Death is nothing new at the Kumbh Mela. Before the British settled in our midst we had few records of what trans- pired at the Kumbhs (though Hiuen Tsang has left us an account of the 644 AD Kumbh) so it is difficult to say how lethal the festival was in antiquity. F. G. Raper in Asiatic Researches tells us of the battle at the 1760 Kumbh at Haridwar when the Saivite and the Vaishnavite sadhus fought each other over the question of who would bathe first. Approximately 18,000 people died in the scuffle, the Vaishnavites taking most of the beating. For years after that the Vaishnava sadhus were not allowed to bathe at Haridwar till the British finally stepped in and disarmed the sadhus. The 1796 set-to at Haridwar was equally fero- cious and constituted a serious reverse for the forces of Shiva. Dr Hunter and Captain Thomas Hardwick record (Asiatic Resear- ches, Vol. 6) that on 10 April between 12,000 and 14,000 Sikh cavalrymen from Patiala and Budiya entered Haridwar and tried to occupy the bathing ghats. It was an unevenly matched fight. The Saivite sadhus were trying to get to the ghats on foot and possessed only the odd rifle: the Sikhs carried spears and more sophisti- cated fire power. The Sikhs lost only 20 men, the Saivites some 5,000.
The numbers at a Kumbh Mela make Woodstock and even the Haj at Mecca appear like picnics. In one day two million people took a dip at Haridwar and another five million had already bathed there since the Mela began in February. Haridwar may be an ancient town but its not really built for two million people and the result- ing crush is not pleasant. Tom Coryat visited Haridwar in 1608, dubbed it the `Capital of Shiva' and was impressed by the speed at which the Ganges flowed through the town. Later travellers saw less sublime sights. The Daniells were the first Euro- pean artists to depict Haridwar (1789) and they observed that there was just one street in the town, a street crammed with sweet- shops and dense with the smoke of pyres. F. V. Raper visiting Haridwar in 1808 recorded that every fourth shop sold sweet- meats, an obsession that endures. Orange was definitely the dominant colour this time: the orange of the sadhu's dress and the sticky orange coloured jalebis that were frying in front of every sweet shop. Orange — or, strictly speaking, saffron — is the colour of renunciation and a sadhu or sanyasi is one who has renounced the glory of this world. Unfortunately most of the sadhus who come here are only too involved in the glory of their sects and this vanity makes their spiritual claims sound like a poor joke. The vanity is doubtless encouraged by the stupid photographers — all too often from France and Italy and, alas, themselves dressed in orange — who unwittingly incite exhibitionism. For years now there has been no serious attempt by the press to cover the Kumbh; the whole show is — rather facilely — treated as a `photo opportunity' and the (forbidden) pictures of the naked ash-smeared Naga sadhus — whom Alexander's men called the gymnosophists — are the most prized. (One would have thought the novelty would wear away after they had seen a few thousand flaccid grey pricks but for the idiots who click for a living this is the high point of the Mela.) For a serious student of Hindu society and religion there is a lot to be learnt at the Kumbh but there are feW takers: the foreign pressmen largely chase the exotic story while the Indian Press, corps tend to go in for the 'administrative story (how much money spent, how many hospitals, medical units, sewage tanks etc).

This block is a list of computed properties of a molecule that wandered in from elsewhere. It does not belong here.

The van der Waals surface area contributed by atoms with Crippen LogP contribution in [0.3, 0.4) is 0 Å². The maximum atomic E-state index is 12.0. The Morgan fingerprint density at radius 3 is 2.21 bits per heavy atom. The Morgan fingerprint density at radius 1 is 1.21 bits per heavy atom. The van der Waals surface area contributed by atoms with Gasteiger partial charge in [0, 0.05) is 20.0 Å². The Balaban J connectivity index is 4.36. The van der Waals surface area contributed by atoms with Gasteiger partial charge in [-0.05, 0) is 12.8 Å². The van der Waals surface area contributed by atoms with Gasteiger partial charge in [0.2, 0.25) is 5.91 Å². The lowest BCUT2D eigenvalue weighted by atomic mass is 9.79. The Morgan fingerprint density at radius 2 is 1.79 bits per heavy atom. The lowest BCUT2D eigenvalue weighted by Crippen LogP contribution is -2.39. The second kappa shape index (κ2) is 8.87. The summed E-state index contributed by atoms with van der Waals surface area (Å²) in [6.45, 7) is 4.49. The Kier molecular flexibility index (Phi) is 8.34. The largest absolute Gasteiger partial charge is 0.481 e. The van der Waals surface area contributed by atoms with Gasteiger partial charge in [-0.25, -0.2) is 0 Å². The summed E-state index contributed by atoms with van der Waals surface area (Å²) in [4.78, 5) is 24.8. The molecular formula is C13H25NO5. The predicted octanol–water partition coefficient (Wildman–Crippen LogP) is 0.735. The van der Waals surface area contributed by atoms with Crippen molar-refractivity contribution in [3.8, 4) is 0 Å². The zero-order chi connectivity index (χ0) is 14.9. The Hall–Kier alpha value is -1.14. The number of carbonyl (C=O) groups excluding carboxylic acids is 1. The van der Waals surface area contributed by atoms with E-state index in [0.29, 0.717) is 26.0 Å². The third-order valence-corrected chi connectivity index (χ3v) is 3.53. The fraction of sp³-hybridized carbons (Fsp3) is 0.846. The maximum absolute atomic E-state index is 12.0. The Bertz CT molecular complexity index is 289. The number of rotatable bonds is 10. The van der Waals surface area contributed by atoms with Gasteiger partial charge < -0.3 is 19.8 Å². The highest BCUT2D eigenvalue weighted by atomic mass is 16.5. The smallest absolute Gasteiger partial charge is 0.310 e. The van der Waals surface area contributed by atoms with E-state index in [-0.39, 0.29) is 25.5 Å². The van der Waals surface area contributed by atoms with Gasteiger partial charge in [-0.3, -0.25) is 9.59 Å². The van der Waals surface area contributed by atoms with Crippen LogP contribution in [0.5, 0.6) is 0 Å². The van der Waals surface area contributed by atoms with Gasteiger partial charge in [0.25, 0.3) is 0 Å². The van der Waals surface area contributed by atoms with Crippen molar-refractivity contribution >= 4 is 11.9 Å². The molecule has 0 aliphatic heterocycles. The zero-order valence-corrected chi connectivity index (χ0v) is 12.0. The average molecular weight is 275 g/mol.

Both approaches are about as intelligent as that of the rationalist who visits Kumbh to 'protest' against the 'superstition' that bathing in the Ganges can wash away sin, quite forgetting that it is — as always — the quality of one's faith that cleanses. This year the leading rationalist windbag is Janata Party politician Swami Agnivesh, who too rigs up in orange gear (it's a free country). In his easy rationalism he is like Rajiv's minister who would abolish India's villages — as penetrating in his vision and as likely to meet with success.